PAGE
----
by Paul Brunet
Artificial intelligence is no longer one of those future technologies promising to deliver “what ifs” beyond the business user’s and consumer’s wildest dreams. AI is already being applied to our everyday lives through smartphone voice-to-text capabilities, GPS features, and sharing economy apps like Airbnb. These technology advancements in AI are a result of the innovation made possible through the large amounts of data available today and most important, through machine learning (ML) algorithms doing clever things.
The foundation of AI, specifically ML for business advantage, comes down to well-understood, intensively curated, and trusted data. Ensuring trust in the data is best achieved through data governance.
Machine Learning as the Enabler of AI for Business Advantage
AI and ML are often used interchangeably. But it’s the ML (the compute methods or algorithms) that enables AI and makes machines smarter. As algorithm models are exposed to new data, they independently adapt, learning from previous computations to make decisions and produce results.
Quickly becoming more widespread in the business world, ML is an area of AI where we’re seeing some exciting things happen, with the potential to transform industries. For instance, in healthcare, ML offers the ability to ingest large volumes of data such as billions of medical records, cull through that data, and draw recommendations on potential diagnoses. This type of cognitive learning is revolutionary considering physicians can’t currently stay on top of the volume of data being produced.
As ML gains more traction, there are challenges to overcome to make the machines more efficient and effective. These include the specialized training ML requires, data privacy assurances as ML penetrates into more business applications, and, most critically, ensuring the accuracy and reliability of the data on which the models are based. Many business leaders will apply ‘black box’ efforts toward new product introductions or marketing campaigns, assuming the data is accurate. However, if the wrong data is applied, huge investments could be at risk. This challenge is so real that, in a recent KPMG CEO Survey, nearly 50% of CEOs are concerned about the integrity of their data on which they base their critical decisions.
Data Governance as a Key Component of your AI Framework
For business users to apply the predictions of an analytics model in their decision-making, they must be able to trust the data along with the algorithms themselves.
A sure place to start in building this trust is looking at data governance. With vast amounts of data coming from multiple disparate systems, an effective data governance strategy breaks down hidden or siloed data across the organization and empowers everyone to go beyond just producing and consuming data to trusting and using the data to optimize value through business analytics or AI applications.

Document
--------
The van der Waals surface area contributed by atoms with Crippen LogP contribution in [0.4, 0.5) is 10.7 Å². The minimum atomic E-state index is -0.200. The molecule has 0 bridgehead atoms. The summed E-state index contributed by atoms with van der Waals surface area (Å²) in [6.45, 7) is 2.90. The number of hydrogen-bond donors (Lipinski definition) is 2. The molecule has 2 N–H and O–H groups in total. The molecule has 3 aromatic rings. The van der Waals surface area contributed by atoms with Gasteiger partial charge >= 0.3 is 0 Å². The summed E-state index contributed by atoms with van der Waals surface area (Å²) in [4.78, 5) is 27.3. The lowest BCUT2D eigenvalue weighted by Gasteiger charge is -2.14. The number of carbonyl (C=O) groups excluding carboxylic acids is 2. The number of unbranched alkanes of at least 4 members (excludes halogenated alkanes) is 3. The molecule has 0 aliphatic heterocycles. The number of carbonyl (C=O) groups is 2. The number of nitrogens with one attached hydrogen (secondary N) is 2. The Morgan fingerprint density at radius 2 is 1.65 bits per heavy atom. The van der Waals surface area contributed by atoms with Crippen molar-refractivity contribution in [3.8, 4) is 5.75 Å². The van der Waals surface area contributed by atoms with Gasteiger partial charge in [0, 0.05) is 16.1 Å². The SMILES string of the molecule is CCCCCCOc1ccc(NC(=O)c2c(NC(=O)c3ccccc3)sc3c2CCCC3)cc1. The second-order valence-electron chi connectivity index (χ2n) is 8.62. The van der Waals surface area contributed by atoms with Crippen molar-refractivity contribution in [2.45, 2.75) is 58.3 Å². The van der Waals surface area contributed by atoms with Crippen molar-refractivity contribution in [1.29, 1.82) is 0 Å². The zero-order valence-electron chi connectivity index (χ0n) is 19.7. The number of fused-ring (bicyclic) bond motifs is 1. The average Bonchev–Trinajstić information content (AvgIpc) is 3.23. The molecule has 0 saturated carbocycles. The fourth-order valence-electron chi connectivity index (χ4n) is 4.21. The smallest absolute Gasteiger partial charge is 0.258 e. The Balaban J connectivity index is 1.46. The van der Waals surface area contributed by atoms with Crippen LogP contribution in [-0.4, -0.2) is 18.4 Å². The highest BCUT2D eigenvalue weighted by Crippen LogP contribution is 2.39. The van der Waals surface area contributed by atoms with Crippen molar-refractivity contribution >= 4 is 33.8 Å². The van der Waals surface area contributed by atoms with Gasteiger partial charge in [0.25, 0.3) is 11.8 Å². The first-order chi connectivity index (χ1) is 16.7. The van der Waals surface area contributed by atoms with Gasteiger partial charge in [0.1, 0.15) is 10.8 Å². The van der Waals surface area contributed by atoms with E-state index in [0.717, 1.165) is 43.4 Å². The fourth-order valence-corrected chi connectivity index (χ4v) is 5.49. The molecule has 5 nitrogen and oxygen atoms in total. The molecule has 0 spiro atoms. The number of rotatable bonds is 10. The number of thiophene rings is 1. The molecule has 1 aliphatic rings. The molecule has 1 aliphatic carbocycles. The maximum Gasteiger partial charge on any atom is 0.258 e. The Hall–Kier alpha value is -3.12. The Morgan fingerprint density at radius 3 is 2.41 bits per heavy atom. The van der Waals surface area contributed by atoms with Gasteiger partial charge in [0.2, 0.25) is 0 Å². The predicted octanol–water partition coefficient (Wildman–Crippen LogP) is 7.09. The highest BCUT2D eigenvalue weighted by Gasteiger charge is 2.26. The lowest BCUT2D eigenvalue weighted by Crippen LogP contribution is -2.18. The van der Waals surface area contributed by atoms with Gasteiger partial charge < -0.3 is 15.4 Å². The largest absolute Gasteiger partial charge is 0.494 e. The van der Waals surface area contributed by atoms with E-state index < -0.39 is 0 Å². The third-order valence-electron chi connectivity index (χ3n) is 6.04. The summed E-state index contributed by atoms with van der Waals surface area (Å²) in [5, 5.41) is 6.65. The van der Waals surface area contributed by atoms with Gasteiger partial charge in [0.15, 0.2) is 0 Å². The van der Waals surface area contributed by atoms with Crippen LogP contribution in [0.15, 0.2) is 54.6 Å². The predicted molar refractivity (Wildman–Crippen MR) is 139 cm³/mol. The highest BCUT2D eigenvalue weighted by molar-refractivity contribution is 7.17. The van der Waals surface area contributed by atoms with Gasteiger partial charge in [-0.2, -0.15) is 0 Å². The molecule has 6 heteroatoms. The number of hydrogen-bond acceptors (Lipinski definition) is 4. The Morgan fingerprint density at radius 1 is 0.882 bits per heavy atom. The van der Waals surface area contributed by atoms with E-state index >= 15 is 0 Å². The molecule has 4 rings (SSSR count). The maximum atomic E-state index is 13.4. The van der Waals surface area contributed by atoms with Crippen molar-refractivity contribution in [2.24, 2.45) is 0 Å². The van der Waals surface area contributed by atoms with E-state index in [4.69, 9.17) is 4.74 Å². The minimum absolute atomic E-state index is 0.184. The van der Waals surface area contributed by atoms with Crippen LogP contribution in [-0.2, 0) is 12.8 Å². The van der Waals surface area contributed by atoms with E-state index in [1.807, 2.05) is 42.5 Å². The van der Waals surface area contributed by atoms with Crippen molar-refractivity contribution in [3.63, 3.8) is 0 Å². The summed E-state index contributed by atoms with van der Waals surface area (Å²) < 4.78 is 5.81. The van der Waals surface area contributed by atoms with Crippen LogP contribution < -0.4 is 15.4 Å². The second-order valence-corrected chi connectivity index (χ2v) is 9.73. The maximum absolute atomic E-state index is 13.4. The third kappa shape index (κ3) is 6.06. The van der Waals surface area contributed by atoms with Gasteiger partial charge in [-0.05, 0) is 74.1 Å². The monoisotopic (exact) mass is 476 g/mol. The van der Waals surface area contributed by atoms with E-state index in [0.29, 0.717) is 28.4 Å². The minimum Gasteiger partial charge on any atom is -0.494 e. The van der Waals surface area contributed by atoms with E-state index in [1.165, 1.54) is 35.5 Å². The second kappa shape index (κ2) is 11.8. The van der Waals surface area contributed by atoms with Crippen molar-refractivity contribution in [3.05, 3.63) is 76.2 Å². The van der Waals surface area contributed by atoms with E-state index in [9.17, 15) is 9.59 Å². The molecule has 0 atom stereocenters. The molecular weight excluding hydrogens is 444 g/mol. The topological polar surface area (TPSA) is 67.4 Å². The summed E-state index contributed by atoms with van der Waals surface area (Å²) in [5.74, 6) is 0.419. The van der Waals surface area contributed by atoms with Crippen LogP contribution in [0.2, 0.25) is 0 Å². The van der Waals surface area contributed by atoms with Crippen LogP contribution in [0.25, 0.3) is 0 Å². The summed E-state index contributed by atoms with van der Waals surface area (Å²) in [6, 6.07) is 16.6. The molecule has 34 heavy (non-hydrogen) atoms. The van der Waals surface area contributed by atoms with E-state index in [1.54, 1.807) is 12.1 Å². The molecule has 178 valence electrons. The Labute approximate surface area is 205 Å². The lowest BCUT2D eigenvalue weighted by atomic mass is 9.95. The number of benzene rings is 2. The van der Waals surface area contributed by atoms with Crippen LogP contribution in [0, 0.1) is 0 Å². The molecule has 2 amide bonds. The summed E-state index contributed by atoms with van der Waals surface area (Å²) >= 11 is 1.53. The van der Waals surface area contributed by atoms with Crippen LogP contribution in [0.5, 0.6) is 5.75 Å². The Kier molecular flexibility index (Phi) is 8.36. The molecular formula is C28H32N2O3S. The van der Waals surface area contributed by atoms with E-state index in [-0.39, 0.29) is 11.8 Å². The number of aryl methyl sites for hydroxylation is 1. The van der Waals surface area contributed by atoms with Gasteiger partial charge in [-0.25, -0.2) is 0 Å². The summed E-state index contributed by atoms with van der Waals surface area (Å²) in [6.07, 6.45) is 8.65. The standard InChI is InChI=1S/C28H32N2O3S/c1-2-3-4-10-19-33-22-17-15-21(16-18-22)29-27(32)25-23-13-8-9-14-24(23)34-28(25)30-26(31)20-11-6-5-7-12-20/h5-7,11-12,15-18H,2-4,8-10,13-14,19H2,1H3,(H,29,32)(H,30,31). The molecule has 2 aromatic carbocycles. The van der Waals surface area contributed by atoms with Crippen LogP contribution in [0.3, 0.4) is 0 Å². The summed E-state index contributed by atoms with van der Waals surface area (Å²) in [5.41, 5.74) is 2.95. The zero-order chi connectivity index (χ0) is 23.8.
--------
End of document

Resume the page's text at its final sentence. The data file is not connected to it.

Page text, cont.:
Data governance offers a simple and direct way to ensure that you are using the right data, but also identifies data errors and quickly flags and resolves those errors to help maintain (and/or restore) the organization’s confidence.
To take this confidence one step further, a data catalog integrated with data governance empowers an organization with quick and efficient data discovery, so data users spend less time searching for the trusted data they need to feed into AI applications or models, and devote more time to creating and refining the models. Similar to Amazon, a sophisticated data catalog allows business users to shop for and find trusted data in one central location, while also viewing the complete meaning, lineage, and relationships of the data.
Through ML functionality, the catalog serves up relevant data based on previous searches; it makes specific recommendations for ‘data purchases,’ much like Amazon does for frequent shoppers. The catalog provides a valuable service to business users and data scientists because it’s reliable, convenient, fast and provides the trusted data they need for business analysis and decision making.
Additional catalog functionality links all sources of metadata – data sources, business applications, data lakes, data quality systems, data warehouses – into a responsive system. These connections enable changes to be detected and policies applied immediately, without manual steps. This ensures reliable data training is fed into the AI model, resulting in that greater efficiency addressed earlier.
We still have a way to go to discover AI’s true capabilities for the enterprise. But data governance and a data catalog offer a strong foundation for ensuring the trust and integrity of the data for broader AI and ML efforts to come.
Data governance is no longer about compliance, but is a discipline that can accelerate your AI efforts.
Paul Brunet is Vice President of Product Marketing with Collibra.